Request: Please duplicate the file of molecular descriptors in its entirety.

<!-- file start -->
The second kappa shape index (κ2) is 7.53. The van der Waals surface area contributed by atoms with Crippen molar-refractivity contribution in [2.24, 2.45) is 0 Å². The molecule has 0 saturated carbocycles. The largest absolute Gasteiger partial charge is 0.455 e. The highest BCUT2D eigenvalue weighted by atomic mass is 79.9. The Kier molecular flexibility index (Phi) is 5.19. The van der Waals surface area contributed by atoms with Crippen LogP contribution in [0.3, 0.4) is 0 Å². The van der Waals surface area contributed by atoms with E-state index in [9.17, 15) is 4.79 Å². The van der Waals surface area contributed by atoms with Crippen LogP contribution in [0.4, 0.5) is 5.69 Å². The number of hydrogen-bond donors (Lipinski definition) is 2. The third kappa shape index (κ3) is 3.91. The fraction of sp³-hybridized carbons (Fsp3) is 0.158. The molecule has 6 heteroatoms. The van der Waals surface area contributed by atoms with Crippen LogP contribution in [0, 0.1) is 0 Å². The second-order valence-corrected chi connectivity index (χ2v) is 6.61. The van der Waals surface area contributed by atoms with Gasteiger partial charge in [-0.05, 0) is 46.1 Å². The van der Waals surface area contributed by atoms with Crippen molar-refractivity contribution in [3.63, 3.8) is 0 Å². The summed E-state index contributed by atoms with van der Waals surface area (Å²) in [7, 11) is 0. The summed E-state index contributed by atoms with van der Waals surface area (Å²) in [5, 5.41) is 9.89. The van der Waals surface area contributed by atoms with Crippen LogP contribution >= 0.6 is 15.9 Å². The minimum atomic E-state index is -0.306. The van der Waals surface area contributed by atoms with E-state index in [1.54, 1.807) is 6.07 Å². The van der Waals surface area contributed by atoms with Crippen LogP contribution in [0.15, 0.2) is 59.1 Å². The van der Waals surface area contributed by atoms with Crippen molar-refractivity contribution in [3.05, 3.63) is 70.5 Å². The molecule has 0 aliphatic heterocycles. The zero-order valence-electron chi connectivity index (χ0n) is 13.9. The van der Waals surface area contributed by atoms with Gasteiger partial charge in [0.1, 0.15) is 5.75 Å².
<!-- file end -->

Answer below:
The second kappa shape index (κ2) is 7.53. The van der Waals surface area contributed by atoms with Crippen molar-refractivity contribution in [2.24, 2.45) is 0 Å². The molecule has 0 saturated carbocycles. The largest absolute Gasteiger partial charge is 0.455 e. The highest BCUT2D eigenvalue weighted by atomic mass is 79.9. The Kier molecular flexibility index (Phi) is 5.19. The van der Waals surface area contributed by atoms with Crippen LogP contribution in [0.3, 0.4) is 0 Å². The van der Waals surface area contributed by atoms with E-state index in [9.17, 15) is 4.79 Å². The van der Waals surface area contributed by atoms with Crippen LogP contribution in [0.4, 0.5) is 5.69 Å². The number of hydrogen-bond donors (Lipinski definition) is 2. The third kappa shape index (κ3) is 3.91. The fraction of sp³-hybridized carbons (Fsp3) is 0.158. The molecule has 6 heteroatoms. The van der Waals surface area contributed by atoms with Crippen LogP contribution in [0, 0.1) is 0 Å². The second-order valence-corrected chi connectivity index (χ2v) is 6.61. The van der Waals surface area contributed by atoms with Gasteiger partial charge in [-0.05, 0) is 46.1 Å². The van der Waals surface area contributed by atoms with Crippen molar-refractivity contribution in [3.63, 3.8) is 0 Å². The summed E-state index contributed by atoms with van der Waals surface area (Å²) in [7, 11) is 0. The summed E-state index contributed by atoms with van der Waals surface area (Å²) in [5, 5.41) is 9.89. The van der Waals surface area contributed by atoms with Crippen LogP contribution >= 0.6 is 15.9 Å². The minimum atomic E-state index is -0.306. The van der Waals surface area contributed by atoms with E-state index in [1.54, 1.807) is 6.07 Å². The van der Waals surface area contributed by atoms with Crippen LogP contribution in [0.15, 0.2) is 59.1 Å². The van der Waals surface area contributed by atoms with Crippen molar-refractivity contribution in [3.05, 3.63) is 70.5 Å². The molecule has 0 aliphatic heterocycles. The zero-order valence-electron chi connectivity index (χ0n) is 13.9. The van der Waals surface area contributed by atoms with Gasteiger partial charge in [0.1, 0.15) is 5.75 Å².